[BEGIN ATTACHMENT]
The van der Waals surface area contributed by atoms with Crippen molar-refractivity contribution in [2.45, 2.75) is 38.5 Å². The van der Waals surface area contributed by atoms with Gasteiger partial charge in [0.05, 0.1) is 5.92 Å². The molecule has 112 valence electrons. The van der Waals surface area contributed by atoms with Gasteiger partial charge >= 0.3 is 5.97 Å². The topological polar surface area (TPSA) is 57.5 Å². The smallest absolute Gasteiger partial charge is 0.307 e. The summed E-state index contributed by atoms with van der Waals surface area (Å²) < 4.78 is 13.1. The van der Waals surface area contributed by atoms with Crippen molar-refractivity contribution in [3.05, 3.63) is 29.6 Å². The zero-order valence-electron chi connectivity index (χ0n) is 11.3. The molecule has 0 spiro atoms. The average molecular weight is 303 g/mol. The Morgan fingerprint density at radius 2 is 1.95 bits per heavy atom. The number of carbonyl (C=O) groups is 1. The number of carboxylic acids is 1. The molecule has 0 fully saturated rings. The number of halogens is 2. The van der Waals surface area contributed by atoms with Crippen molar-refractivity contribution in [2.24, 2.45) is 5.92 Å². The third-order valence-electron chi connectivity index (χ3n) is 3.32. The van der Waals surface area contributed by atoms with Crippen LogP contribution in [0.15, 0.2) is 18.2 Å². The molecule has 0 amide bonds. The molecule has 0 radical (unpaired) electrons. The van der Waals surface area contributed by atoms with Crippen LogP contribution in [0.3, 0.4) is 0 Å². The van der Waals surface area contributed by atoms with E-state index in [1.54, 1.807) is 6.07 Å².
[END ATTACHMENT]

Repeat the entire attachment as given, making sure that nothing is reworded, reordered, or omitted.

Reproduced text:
The van der Waals surface area contributed by atoms with Crippen molar-refractivity contribution in [2.45, 2.75) is 38.5 Å². The van der Waals surface area contributed by atoms with Gasteiger partial charge in [0.05, 0.1) is 5.92 Å². The molecule has 112 valence electrons. The van der Waals surface area contributed by atoms with Gasteiger partial charge >= 0.3 is 5.97 Å². The topological polar surface area (TPSA) is 57.5 Å². The smallest absolute Gasteiger partial charge is 0.307 e. The summed E-state index contributed by atoms with van der Waals surface area (Å²) < 4.78 is 13.1. The van der Waals surface area contributed by atoms with Crippen molar-refractivity contribution in [3.05, 3.63) is 29.6 Å². The zero-order valence-electron chi connectivity index (χ0n) is 11.3. The molecule has 0 spiro atoms. The average molecular weight is 303 g/mol. The Morgan fingerprint density at radius 2 is 1.95 bits per heavy atom. The number of carbonyl (C=O) groups is 1. The number of carboxylic acids is 1. The molecule has 0 fully saturated rings. The number of halogens is 2. The van der Waals surface area contributed by atoms with Crippen molar-refractivity contribution in [2.24, 2.45) is 5.92 Å². The third-order valence-electron chi connectivity index (χ3n) is 3.32. The van der Waals surface area contributed by atoms with Crippen LogP contribution in [0.15, 0.2) is 18.2 Å². The molecule has 0 amide bonds. The molecule has 0 radical (unpaired) electrons. The van der Waals surface area contributed by atoms with Crippen LogP contribution in [0.3, 0.4) is 0 Å². The van der Waals surface area contributed by atoms with E-state index in [1.54, 1.807) is 6.07 Å².